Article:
A flexible and contextual application of the Moore test does not justify the application of an entirely different test of prima facie discrimination, and particularly does not justify including within that test a self-accommodation element that is not required with respect to other prohibited grounds of discrimination. This is unnecessary and contrary to the objects of human rights law. It is unnecessary because a finding of discrimination does not automatically follow once a prima facie case is established. It is only when the complainant establishes a prima facie case and the respondent fails to justify the rule or conduct that discrimination will be found. It is contrary to the objects of human rights law because it imposes one-sided and intrusive inquiries on complainants in family status discrimination cases. Complainants are not only required to prove that a workplace rule has a discriminatory impact on them, but that they were unable to avoid that impact.

In any event, the learned arbitrator did consider self-accommodation when he noted that there were steps the grievor could take in this regard, but held that [at para. 66]:

. . . “whatever choices she made, if the fathers of her children financially contributed to their care or she drove a less expensive vehicle or she was able to access government subsidies, she would still be required to spend additional amounts of money to pay for childcare while she is not at work and that is an adverse effect of the Employer’s rule.”

In other words, the proposed self-accommodation would not prevent the adverse effect.

Notably, the court did indicate the extent of the grievor’s self-accommodation efforts might have been found insufficient had the employer provided some evidence in support of its rule, or some evidence of undue hardship, but there was no such evidence from the employer and in fact the employer had previously permitted other employees to work exclusively night shifts. The employer provided no reasons for rejecting the grievor’s request for accommodation.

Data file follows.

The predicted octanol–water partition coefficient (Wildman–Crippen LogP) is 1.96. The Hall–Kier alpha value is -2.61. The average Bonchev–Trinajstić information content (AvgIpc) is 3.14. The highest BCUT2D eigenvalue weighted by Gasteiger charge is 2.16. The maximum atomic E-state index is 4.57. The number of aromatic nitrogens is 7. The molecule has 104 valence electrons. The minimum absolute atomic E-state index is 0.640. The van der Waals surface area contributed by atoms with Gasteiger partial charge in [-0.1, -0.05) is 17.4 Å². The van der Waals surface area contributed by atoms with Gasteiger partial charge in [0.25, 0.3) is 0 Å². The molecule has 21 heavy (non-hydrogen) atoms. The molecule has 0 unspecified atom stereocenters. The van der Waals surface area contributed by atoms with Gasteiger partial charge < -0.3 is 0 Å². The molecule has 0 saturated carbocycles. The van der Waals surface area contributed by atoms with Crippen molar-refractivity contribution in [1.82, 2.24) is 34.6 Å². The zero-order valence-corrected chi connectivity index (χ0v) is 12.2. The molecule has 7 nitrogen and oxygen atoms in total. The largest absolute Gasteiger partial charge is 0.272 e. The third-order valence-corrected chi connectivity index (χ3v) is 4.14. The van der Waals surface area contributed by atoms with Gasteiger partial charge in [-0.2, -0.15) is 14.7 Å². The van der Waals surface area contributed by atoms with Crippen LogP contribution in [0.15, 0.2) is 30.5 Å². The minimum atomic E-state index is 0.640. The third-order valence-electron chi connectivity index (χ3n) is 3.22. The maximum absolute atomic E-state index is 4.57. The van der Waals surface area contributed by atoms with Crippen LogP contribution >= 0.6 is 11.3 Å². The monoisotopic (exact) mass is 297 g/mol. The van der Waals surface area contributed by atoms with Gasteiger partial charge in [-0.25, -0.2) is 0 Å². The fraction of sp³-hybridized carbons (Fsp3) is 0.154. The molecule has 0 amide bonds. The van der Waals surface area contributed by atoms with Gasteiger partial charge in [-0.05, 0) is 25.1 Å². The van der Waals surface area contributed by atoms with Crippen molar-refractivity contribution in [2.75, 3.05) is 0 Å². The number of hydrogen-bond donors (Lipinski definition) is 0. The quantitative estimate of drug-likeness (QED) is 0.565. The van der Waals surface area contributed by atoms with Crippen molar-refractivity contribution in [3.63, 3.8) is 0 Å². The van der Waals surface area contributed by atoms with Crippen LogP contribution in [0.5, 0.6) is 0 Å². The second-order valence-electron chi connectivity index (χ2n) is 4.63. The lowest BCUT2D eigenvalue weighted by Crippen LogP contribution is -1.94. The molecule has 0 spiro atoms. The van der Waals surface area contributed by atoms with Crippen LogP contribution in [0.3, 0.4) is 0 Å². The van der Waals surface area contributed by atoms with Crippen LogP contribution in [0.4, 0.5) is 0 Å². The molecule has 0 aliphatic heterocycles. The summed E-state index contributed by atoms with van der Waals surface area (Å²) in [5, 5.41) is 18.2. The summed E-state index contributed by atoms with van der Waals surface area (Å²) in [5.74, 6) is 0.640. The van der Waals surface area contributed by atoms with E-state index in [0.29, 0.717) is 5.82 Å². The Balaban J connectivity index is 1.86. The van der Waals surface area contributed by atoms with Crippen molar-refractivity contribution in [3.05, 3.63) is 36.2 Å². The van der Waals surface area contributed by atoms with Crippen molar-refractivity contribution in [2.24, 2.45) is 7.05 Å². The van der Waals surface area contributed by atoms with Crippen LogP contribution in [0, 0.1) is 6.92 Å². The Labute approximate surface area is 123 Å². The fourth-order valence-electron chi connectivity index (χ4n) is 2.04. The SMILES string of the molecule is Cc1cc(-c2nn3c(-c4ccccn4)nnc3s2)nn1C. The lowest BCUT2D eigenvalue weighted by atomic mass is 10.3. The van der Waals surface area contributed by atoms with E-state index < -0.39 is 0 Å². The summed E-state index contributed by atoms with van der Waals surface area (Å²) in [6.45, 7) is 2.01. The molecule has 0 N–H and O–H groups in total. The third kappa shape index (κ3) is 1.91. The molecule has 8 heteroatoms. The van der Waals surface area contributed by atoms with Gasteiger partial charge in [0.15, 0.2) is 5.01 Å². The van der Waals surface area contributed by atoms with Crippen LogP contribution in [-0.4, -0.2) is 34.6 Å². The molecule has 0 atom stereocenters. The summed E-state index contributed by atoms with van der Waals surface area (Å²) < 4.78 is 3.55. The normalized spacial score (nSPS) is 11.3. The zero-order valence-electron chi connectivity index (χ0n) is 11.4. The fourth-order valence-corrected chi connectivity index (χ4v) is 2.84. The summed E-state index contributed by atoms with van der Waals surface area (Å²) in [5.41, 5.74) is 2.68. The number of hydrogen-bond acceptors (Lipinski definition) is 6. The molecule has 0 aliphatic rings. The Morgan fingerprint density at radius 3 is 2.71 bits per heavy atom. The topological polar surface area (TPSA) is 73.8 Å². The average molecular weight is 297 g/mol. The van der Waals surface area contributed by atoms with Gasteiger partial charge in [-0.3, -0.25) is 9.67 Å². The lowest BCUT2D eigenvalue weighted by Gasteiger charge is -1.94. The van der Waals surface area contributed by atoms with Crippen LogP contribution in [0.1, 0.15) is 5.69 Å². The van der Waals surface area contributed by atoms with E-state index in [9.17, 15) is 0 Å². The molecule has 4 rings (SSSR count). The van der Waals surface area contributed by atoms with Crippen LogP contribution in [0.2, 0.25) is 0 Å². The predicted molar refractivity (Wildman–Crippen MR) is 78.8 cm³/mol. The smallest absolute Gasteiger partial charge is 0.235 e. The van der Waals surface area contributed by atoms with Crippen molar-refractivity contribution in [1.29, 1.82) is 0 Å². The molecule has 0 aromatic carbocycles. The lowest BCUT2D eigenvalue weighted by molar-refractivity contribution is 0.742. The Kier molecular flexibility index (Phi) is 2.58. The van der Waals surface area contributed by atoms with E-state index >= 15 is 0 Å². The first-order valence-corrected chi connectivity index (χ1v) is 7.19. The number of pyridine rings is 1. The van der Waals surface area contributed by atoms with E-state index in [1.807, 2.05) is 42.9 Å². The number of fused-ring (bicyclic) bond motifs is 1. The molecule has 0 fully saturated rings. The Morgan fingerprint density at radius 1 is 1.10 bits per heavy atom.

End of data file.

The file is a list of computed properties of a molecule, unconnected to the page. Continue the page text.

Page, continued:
This case may very well signal an opening of the floodgates for family status-based discrimination claims while increasing the cost of doing business for employers of all types and sizes.

For employers, this decision may be a tough pill to swallow given the employee knew about the work environment before applying for the job. However, situations like this may be prevented when an employer has a logical explanation for the standard and an ability to show it must exist given it is a bona fide occupational requirement or the business would suffer undue hardship otherwise.

Therefore, employers must consider refreshing their accommodation procedures to ensure issues impacting families are accounted for, including child care. It will not be as simple as stating the employee has an obligation to self-accommodate before an employer’s obligations kick in. With the ever increasing scope of human rights laws, individualized accommodation considerations are becoming an ever-present reality for employers of all sizes within all jurisdictions in Canada.

If you have a workplace issue relating discrimination, family status or human rights, call a Toronto employment lawyer, Toronto labour lawyer and Toronto human rights lawyer at Stitz Litigation. We are an employment and labour law firm in Toronto with over half a decade of winning experience. Call for a free case assessment.

bottom of page